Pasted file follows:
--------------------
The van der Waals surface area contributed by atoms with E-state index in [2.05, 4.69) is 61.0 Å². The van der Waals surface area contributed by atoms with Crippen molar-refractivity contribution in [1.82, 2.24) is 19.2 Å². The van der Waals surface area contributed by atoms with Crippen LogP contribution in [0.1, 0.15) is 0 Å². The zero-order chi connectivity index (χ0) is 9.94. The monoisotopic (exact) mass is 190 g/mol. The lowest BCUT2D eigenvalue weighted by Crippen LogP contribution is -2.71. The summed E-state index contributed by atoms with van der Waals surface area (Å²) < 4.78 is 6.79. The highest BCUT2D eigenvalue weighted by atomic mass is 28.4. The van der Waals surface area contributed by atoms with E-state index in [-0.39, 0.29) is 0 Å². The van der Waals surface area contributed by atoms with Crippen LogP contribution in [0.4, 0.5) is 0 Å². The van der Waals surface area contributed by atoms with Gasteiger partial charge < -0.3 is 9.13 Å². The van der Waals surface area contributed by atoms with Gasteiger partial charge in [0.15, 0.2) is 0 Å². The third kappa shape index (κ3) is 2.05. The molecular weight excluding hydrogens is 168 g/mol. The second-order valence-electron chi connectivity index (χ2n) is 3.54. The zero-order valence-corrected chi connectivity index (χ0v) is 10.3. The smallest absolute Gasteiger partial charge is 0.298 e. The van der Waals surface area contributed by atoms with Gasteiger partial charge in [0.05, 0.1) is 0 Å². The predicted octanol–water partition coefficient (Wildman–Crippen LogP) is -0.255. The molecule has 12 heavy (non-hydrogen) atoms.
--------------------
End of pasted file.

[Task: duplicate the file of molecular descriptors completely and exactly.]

The van der Waals surface area contributed by atoms with E-state index in [2.05, 4.69) is 61.0 Å². The van der Waals surface area contributed by atoms with Crippen molar-refractivity contribution in [1.82, 2.24) is 19.2 Å². The van der Waals surface area contributed by atoms with Crippen LogP contribution in [0.1, 0.15) is 0 Å². The zero-order chi connectivity index (χ0) is 9.94. The monoisotopic (exact) mass is 190 g/mol. The lowest BCUT2D eigenvalue weighted by Crippen LogP contribution is -2.71. The summed E-state index contributed by atoms with van der Waals surface area (Å²) < 4.78 is 6.79. The highest BCUT2D eigenvalue weighted by atomic mass is 28.4. The van der Waals surface area contributed by atoms with E-state index in [-0.39, 0.29) is 0 Å². The van der Waals surface area contributed by atoms with Crippen LogP contribution in [0.4, 0.5) is 0 Å². The van der Waals surface area contributed by atoms with Gasteiger partial charge < -0.3 is 9.13 Å². The van der Waals surface area contributed by atoms with Gasteiger partial charge in [0.15, 0.2) is 0 Å². The third kappa shape index (κ3) is 2.05. The molecular weight excluding hydrogens is 168 g/mol. The second-order valence-electron chi connectivity index (χ2n) is 3.54. The zero-order valence-corrected chi connectivity index (χ0v) is 10.3. The smallest absolute Gasteiger partial charge is 0.298 e. The van der Waals surface area contributed by atoms with Gasteiger partial charge in [0.05, 0.1) is 0 Å². The predicted octanol–water partition coefficient (Wildman–Crippen LogP) is -0.255. The molecule has 12 heavy (non-hydrogen) atoms.